2018 was a great reading year. I had a goal of reading 60 books and used Modern Mrs. Darcy’s 2018 Reading Challenge as a base to plan which books I’d read.
Success! As of this week, I’ve surpassed my goal of 60 books by 5.
Failure! Although I hit my number, I stuck to only half of the books I intended to read.
Lesson learned! I definitely over-planned. Who knew? I’ll have to keep my 2019 goals a little looser and allow for those “impulse reads” I enjoy so much.
I read a lot of good books this year but here are 15 of my favorites, in no particular order.
The Hate U Give
I was a little apprehensive to read The Hate U Give since I’d only heard resounding praise. I didn’t need to worry.
Starr lives in a rough neighborhood and goes to the fancy private school across town — caught between black and white.
At the beginning of the novel, Starr is in the passenger’s seat of her friend Khalil’s car, witnessing a white police officer pull over Khalil and shoot him dead. Starr knows that every life — including Khalil’s — has worth, and she must speak up for what is right.
THUG checks all the boxes of controversy: violence, drugs, language, teenage sex, and racism. But here’s what THUG teaches best: no one is a perfect citizen. Khalil isn’t a martyr, but he deserved better. Most of all, Khalil deserves to have lived. It’s a relevant story, which makes it a valuable read for teens.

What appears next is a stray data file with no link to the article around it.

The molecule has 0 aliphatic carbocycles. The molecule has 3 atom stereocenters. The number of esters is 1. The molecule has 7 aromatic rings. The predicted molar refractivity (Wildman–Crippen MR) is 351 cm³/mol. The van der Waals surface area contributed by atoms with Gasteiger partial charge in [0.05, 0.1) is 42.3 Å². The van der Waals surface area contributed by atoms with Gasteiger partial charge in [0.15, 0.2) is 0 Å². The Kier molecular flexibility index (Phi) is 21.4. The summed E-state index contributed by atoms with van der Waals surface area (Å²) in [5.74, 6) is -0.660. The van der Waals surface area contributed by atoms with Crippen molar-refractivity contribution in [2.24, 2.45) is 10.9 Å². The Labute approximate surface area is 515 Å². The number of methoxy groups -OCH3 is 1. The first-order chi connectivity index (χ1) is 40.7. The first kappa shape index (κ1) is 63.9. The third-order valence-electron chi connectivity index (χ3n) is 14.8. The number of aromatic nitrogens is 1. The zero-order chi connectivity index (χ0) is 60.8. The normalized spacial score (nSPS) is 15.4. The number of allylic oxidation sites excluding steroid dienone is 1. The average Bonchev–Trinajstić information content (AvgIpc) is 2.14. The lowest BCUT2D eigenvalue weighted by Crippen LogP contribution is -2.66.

The Goldfinch is a monster of a book. It’s almost 800 pages; it won the Pulitzer Prize in 2014; it’s simultaneously loved and hated. I had to read it for myself.
It’s a devastating story, but I think the primary lesson Tartt wants to convey is that beauty exists, even in this harsh world — whether it’s in a painting or in a relationship — and when life is difficult (because it will be), one can cling to beauty even in the pit of despair.
I loved this clever murder-mystery-within-a-murder-mystery. The story begins with Susan, the editor of notable author Alan Conway, giving us a warning that the book we’re about to read changed her life.
Magpie Murders is the final novel from Conway, an author of throwback mystery novels featuring a detective reminiscent of Agatha Christie’s Hercule Poirot. Just before the murderer within Conway’s novel is revealed, we shift back to real-time to hear Susan find its missing last chapters as she realizes that Conway’s novel and her own life may be intrinsically linked.